So what has to happen in 2032?  One starts all over again. Investors, though, once they carry out a little due diligence, might realize that any opportunity they might have had to take advantage of these new pull incentives and the hunger of large PhRMA for that largess, is gone in 2032.  The effort to start over will be long and any return will not come for at least another 10 years. Investors with patience exist, but there are so many competing and more attractive options that antibiotics will, once again, take a back seat. 

 

No, I do not think that academic research can replace the antibiotic biotechs of today  – at least not without a significant investment in learning the translational pathways to get from laboratory findings to an antibiotic on the market - to say nothing of acquiring the chemistry resources and expertise.  I know that this opinion will not be a popular one – but I’m sharing an honest belief having spent half of my career in both worlds (and I have been saying this for many years now).  How many of those in academics have taken an antibacterial drug from the laboratory all the way through to regulatory approval all the while remaining in academia.  OK, I’m not talking about those of us who we given “adjunct” professorships during our industry careers. I’m talking about someone like me who, instead of pursuing a career in industry stayed on in their academic research lab, discovered a new antibacterial and successfully achieved regulatory approval for their discovery. How many have “been there, done that” as George Drusano might say? Sadly, in my view, it doesn’t work like that.  The breadth of expertise that one can bring together in an industrial setting does not really exist in academia (in spite of efforts by NIAID). And this kind of depth of experience is simply a basic requirement for success.  Could that change? Maybe – but not the way we currently approach the problem in academia. Perhaps we could quickly cobble together internships and sabbaticals for academics to work in industry for 3-12 months so that they understand what is required and how to get things done.  (I proposed this to NIAID in 2004).  But it seems a little late to try and get that started now.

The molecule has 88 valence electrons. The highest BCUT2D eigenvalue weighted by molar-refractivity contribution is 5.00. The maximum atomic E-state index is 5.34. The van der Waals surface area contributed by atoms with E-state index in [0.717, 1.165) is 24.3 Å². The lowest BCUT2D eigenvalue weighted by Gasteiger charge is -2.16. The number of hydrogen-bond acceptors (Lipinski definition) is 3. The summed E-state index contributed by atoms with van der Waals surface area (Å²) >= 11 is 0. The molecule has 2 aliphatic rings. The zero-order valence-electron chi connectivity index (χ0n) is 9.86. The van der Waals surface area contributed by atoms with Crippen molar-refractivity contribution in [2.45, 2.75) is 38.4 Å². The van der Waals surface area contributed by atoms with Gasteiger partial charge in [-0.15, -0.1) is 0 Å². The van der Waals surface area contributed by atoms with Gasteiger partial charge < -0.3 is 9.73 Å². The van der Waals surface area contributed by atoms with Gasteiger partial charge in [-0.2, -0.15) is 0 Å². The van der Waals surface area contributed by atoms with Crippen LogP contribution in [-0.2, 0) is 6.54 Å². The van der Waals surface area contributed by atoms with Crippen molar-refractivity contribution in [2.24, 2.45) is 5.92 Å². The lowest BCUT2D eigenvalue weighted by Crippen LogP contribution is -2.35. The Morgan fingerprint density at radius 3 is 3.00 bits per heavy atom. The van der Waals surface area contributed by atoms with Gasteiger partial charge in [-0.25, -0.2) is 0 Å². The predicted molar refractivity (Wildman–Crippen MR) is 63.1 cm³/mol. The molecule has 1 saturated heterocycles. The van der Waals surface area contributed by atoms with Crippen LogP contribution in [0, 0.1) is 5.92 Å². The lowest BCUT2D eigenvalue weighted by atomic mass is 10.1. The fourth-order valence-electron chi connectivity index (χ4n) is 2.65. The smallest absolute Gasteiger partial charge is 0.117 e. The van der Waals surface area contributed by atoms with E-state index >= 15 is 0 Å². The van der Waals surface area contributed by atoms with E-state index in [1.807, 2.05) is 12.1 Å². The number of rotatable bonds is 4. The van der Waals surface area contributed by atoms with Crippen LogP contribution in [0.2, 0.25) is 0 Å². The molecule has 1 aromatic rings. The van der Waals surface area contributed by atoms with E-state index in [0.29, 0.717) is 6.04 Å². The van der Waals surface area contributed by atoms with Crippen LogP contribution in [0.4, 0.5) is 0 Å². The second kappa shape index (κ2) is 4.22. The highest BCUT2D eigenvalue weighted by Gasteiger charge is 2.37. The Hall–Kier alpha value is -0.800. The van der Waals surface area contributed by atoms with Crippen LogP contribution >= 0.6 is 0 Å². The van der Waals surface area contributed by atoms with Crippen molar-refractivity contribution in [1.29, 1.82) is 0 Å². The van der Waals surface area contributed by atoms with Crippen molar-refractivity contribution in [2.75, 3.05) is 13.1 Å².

What about public-private partnerships?  Sure.  But you must have the funding for the private part . . .I rest my case. 

 

In 2032 there will be an antibacterial research, discovery and development desert if there is not a significant intervention in the marketplace within the next year or maybe two at most. Our pipeline will go from pathetic to non-existent. Our opportunity will be lost entirely or the opportunity cost will become too high to attract investors in spite of any pull incentives that might exist by 2032. 


This is urgent.  This needs to change now!

 

Monday, February 7, 2022

Entasis, Antibiotics and the Dodo

 


And again! Entasis Therapeutics has been struggling in the public marketplace. There is certainly a risk that it will be going the way of  Melinta, Achaogen, Tetraphase and the Dodo bird. Investors just do not believe that antibiotics companies can provide a return on their investment – and they are probably correct. 

 

Entasis is a spin-out from Astra-Zeneca established in 2015. The company was based on pre-clinical assets and recruited a number of smart and dedicated scientists. Their IPO in 2018 was disappointing even though they raised $75 million. Their pipeline includes sulbactam-durlobactam for infections caused by antibiotic-resistant Acinetobacter that has completed its phase 3 trials and zoliflodacin that is undergoing its phase 3 trials for uncomplicated gonorrhea including highly resistant infections.  While both of these products are greatly needed by a few, they may be market flops because of the small patient numbers involved.